Solar Decathlon 2013: InSite

InSite, a 971 sq ft 2 bedroom entry at Solar Decathlon 2013 |

A team from Vermont’s Middlebury College designed and built this small house for Solar Decathlon 2013. InSite, as it is called, is intended to meet the needs of young Vermont families. The team focused on energy conservation and passive technologies that don’t require ongoing maintenance. They also used a lot of locally-sourced and reclaimed materials such as the barn wood siding.

InSite has a 971 ft2 (90.2 m2) floor plan, not including the mechanical room. In the main living space, a large island separates the kitchen from the sitting area and the corner dining nook. The home’s steel structural skeleton and ductwork were left exposed in the living area for an industrial chic look, with wood finishes adding warmth.

InSite, a 971 sq ft 2 bedroom entry at Solar Decathlon 2013 |

There is a nice separation between the living area and the bedrooms, keeping noise levels down for sleepers and allowing for bathroom trips without going through or being seen from the living space. The bedrooms were intentionally made small, encouraging the residents to spend more time together in the social spaces. Speaking of noise levels, it doesn’t seem like a good idea to have the laundry machines right in the living area. We’d flip the laundry closet around so that it opened into the bathroom instead.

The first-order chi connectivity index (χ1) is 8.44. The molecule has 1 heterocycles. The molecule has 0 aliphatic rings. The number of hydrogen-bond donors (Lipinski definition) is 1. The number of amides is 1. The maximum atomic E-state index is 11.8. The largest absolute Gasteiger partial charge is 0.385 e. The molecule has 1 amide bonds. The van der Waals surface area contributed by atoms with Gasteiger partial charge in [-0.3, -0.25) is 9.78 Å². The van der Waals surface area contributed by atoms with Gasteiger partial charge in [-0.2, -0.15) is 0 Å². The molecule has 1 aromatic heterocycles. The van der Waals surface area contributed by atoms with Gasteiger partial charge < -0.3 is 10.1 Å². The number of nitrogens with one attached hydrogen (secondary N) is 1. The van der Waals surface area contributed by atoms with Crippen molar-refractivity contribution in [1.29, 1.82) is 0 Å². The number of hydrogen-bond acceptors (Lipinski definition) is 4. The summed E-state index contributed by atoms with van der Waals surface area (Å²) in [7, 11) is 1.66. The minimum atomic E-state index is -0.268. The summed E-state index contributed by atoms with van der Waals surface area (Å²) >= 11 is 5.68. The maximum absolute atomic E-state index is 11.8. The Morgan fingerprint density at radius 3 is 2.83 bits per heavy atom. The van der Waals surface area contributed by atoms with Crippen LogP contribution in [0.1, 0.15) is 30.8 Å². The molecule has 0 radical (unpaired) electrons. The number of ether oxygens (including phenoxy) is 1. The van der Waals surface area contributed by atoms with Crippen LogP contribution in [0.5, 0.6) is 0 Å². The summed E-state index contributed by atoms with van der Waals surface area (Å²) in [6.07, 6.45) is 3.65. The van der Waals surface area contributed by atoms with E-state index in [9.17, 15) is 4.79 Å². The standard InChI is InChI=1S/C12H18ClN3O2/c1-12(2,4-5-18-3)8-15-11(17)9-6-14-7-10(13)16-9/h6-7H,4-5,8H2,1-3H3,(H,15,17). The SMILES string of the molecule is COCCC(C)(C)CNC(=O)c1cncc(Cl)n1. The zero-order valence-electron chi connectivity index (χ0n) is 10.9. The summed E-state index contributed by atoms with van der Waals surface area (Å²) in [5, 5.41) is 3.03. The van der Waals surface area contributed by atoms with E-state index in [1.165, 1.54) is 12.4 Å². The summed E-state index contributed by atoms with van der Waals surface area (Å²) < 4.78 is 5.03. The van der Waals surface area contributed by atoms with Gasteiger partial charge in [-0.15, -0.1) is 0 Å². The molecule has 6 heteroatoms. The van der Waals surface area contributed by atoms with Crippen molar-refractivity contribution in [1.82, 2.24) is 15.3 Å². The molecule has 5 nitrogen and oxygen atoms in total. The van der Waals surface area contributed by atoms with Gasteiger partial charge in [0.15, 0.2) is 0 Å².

InSite, a 971 sq ft 2 bedroom entry at Solar Decathlon 2013 |

Being designed for the Vermont climate, InSite has somewhat less window area and more insulation than most of the Solar Decathlon competitors. The walls are 14 inches thick and packed with cellulose insulation. With its shed roof sloping to the north, the house presents a low profile to northerly winter winds. The roof is a green roof, planted with sedum, which adds to the thermal envelope.

The centrally-located mechanical room keeps plumbing, duct and wiring runs short, saving some money on installation and minimizing the heat loss from hot water lines. The mechanical room is the tallest part of the house so that it can act as a cooling chimney, venting hot air out vents at its top and cooling the house through natural convection.

Plans for the Solar Decathlon houses are in the public domain. You can download detailed plans for InSite from the Solar Decathlon website.

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Photographs by Carolyn Bates Photography, courtesy of the Middlebury College team, and by Jason Flakes, courtesy of the U.S. Department of Energy Solar Decathlon.

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